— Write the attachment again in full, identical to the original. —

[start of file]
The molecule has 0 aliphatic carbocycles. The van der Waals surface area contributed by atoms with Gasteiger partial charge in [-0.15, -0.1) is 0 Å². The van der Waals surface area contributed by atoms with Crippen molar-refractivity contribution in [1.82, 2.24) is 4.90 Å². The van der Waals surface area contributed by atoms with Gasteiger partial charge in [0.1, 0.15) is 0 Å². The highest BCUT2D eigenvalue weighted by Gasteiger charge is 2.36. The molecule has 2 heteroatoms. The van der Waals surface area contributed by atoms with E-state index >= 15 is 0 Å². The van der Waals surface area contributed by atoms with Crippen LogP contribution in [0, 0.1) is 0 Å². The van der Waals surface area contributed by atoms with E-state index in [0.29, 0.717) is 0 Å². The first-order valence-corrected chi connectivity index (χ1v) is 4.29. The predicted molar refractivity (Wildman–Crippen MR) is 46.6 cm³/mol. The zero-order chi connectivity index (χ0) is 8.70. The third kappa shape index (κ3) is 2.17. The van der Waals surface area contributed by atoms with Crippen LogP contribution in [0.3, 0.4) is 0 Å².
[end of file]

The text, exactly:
The molecule has 0 aliphatic carbocycles. The van der Waals surface area contributed by atoms with Gasteiger partial charge in [-0.15, -0.1) is 0 Å². The van der Waals surface area contributed by atoms with Crippen molar-refractivity contribution in [1.82, 2.24) is 4.90 Å². The van der Waals surface area contributed by atoms with Gasteiger partial charge in [0.1, 0.15) is 0 Å². The highest BCUT2D eigenvalue weighted by Gasteiger charge is 2.36. The molecule has 2 heteroatoms. The van der Waals surface area contributed by atoms with E-state index >= 15 is 0 Å². The van der Waals surface area contributed by atoms with Crippen LogP contribution in [0, 0.1) is 0 Å². The van der Waals surface area contributed by atoms with E-state index in [0.29, 0.717) is 0 Å². The first-order valence-corrected chi connectivity index (χ1v) is 4.29. The predicted molar refractivity (Wildman–Crippen MR) is 46.6 cm³/mol. The zero-order chi connectivity index (χ0) is 8.70. The third kappa shape index (κ3) is 2.17. The van der Waals surface area contributed by atoms with Crippen LogP contribution in [0.3, 0.4) is 0 Å².